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Sony Vaio VGN-AR51J review

Despite some attractive features, this Vaio is a victim of poor performance

This laptop is robust in its build, but a dodgy interface lets it down

Our Verdict

The Sony is full of good features, but it’s let down by poor performance


  • Blu-ray drive
  • Excellent connectivity
  • Good screen


  • Low performance
  • Poor display resolution
  • Fiddly interface

In the past few months, Sony's AR-series has proved a solid performer for those seeking a high-end multimedia machine.

You don't need to spend a fortune to get one either, and the VAIO VGN-AR51J can be yours for £799 (inc. VAT).

As with the other laptops in the AR-series range, the screen is particularly vivid, helped by the Sony's glossy X-Black Super-TFT technology. Unfortunately, this model features a lower resolution than more expensive models, and images lack crispness as a result.

Decent gaming performance

It's just a shame you won't be able to get the most out of the integrated Blu-ray drive, with High-Definition (HD) movies looking similar to regular DVDs.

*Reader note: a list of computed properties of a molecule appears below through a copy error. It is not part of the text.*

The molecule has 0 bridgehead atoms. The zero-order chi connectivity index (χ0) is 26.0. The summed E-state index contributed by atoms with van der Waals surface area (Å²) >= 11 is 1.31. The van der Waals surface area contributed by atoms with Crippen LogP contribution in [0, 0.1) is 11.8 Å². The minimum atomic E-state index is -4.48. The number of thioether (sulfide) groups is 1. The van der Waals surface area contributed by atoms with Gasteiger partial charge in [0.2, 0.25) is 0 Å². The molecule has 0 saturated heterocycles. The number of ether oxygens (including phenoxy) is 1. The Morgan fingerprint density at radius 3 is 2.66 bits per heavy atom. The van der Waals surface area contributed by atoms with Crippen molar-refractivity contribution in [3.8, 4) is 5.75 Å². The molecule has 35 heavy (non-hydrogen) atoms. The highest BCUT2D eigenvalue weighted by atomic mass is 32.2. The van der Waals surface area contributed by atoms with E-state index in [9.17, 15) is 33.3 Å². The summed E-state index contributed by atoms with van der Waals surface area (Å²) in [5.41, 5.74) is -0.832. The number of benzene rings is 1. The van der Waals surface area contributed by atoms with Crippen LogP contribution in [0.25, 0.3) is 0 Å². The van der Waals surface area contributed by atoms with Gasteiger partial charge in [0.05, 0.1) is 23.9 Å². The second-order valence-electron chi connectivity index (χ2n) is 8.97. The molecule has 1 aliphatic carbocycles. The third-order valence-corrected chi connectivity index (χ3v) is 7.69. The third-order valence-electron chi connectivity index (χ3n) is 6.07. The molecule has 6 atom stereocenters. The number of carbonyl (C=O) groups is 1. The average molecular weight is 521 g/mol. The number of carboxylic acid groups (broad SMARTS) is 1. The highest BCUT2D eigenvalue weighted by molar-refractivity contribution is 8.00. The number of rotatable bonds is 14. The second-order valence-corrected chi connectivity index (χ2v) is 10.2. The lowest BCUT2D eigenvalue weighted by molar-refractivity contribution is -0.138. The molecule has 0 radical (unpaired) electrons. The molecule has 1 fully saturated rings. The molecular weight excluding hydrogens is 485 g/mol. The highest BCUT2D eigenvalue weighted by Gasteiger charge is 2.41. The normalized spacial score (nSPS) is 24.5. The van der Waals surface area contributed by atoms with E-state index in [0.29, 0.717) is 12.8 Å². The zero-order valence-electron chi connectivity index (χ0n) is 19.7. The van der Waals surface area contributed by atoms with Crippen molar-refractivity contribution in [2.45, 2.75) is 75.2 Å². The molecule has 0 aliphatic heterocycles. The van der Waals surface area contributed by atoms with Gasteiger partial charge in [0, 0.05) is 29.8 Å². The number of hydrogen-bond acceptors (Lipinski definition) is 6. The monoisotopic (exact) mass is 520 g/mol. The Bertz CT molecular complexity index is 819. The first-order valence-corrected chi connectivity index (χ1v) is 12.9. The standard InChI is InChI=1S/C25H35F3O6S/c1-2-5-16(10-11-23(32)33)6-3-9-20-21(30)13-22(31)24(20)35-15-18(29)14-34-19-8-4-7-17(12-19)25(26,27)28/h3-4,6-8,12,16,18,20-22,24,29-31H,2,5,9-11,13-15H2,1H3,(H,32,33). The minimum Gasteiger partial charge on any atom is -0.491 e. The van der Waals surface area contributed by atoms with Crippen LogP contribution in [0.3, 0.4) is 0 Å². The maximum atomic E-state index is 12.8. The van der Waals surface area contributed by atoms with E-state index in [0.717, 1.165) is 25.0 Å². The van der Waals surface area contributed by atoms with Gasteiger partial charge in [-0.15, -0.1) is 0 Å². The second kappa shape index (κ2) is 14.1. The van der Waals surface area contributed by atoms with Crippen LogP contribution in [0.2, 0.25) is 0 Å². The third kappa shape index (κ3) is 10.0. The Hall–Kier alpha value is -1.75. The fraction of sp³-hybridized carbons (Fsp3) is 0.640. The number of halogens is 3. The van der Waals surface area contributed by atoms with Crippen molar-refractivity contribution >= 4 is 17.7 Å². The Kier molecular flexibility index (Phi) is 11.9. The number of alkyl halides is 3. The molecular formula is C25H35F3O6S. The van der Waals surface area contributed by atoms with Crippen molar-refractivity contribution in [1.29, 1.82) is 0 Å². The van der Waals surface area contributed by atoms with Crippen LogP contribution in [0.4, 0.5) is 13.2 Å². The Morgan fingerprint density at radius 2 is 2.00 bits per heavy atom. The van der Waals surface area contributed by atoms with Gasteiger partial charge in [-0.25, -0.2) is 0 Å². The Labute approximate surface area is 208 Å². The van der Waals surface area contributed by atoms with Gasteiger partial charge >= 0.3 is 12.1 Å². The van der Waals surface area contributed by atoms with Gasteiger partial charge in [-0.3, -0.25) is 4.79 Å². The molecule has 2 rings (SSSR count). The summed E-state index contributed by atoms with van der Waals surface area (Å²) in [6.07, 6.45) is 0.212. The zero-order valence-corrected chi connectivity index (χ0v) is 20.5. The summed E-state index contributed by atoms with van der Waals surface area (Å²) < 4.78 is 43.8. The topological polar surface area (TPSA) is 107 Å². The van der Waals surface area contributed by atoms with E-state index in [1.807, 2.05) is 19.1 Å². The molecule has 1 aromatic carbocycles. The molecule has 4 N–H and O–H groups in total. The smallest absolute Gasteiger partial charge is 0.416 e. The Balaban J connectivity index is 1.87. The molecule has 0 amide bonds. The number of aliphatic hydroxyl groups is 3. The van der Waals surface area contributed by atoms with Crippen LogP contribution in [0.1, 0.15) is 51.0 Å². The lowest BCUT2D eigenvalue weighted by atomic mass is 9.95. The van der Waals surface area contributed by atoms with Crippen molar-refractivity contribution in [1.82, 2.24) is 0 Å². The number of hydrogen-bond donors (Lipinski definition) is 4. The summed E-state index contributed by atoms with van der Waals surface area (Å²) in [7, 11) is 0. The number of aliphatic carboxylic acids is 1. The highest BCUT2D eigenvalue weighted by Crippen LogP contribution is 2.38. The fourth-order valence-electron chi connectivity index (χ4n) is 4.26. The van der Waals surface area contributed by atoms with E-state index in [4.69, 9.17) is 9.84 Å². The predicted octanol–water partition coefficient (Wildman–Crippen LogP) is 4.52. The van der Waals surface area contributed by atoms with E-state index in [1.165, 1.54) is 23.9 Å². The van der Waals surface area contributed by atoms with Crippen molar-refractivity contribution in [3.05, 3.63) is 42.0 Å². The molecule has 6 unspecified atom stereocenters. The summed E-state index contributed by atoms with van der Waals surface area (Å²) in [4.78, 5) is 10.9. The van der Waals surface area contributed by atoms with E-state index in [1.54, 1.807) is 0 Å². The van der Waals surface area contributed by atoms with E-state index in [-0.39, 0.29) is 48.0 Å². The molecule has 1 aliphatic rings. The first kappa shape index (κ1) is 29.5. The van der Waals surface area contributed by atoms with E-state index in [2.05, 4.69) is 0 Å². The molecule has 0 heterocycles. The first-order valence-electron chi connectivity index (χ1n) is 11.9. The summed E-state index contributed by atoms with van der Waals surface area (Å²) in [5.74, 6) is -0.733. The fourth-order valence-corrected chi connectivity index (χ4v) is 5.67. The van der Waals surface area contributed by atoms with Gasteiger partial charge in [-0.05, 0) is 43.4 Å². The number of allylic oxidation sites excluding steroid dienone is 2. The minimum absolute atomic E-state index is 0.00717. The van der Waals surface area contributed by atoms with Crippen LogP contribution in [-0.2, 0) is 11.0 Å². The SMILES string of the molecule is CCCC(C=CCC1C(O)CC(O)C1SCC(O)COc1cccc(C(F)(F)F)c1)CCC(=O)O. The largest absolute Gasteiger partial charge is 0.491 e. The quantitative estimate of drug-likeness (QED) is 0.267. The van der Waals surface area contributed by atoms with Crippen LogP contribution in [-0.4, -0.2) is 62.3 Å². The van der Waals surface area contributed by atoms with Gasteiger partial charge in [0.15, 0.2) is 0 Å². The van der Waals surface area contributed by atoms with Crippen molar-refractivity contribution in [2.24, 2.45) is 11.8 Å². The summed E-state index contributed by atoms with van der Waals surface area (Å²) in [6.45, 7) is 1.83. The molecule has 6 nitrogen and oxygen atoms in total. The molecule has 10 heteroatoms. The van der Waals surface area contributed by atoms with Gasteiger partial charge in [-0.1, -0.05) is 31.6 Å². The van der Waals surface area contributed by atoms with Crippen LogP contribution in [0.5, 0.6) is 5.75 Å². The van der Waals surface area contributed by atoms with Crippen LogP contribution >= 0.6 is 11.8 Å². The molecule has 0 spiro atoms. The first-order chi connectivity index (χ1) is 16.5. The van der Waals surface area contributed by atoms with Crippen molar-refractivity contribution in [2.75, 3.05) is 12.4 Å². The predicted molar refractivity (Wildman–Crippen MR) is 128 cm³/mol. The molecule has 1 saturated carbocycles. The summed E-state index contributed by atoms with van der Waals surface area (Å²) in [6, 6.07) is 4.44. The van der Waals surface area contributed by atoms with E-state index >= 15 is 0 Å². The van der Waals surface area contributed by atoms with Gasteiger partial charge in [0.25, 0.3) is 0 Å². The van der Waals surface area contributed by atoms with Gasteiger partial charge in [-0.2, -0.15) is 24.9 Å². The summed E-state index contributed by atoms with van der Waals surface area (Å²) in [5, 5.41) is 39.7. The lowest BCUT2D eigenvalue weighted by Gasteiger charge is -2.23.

Thankfully, there's an HDMI port, so you will be able to watch movies in full HD on an external screen. You'll also be able to copy files onto blank Blu-ray discs.

The Sony provides reasonable multimedia performance, thanks to the inclusion of an nVidia GeForce 8400M GT graphics card. With 256MB of graphics memory there's enough performance for gaming, though you'll have to turn down the settings in newer titles.

The AR51J is sturdy enough for everyday use, and the large display is firmly attached. The keyboard is excellent, proving responsive and with a comfortable amount of travel. Raised centres on the keys also make it easier to avoid mistakes when typing rapidly.

Awkward laptop layout

The biggest problem with this laptop's interface is the location of the mouse buttons, which have been placed on the front of the case, and we found ourselves accidentally knocking them on several occasions.

Connections are the fastest you'll find, with Gigabit Ethernet and an 802.11n Wi-Fi adapter in place. Sony also offers the biggest software bundle - with applications including Roxio Easy Media Creator and Microsoft Works. A lot of these programs are, however, trial versions and can slow the system down.

The Sony also struggled in our benchmarks. This backed up our initial impressions, which saw more lag than the other laptops when running multiple progams. Thankfully, Sony has also released a replacement machine - the AR51M, which comes with a 2.2GHz processor.

Let down by its flaws

The hard drive is a capacious 250GB, with plenty of space for your files. It spins at 4200rpm - compared to the 5400rpm of most of its rivals - which makes it slower to access and save documents.

The vibrant screen and features make this an impressive laptop for the money. Unfortunately, it's let down by a fiddly interface and poor performance.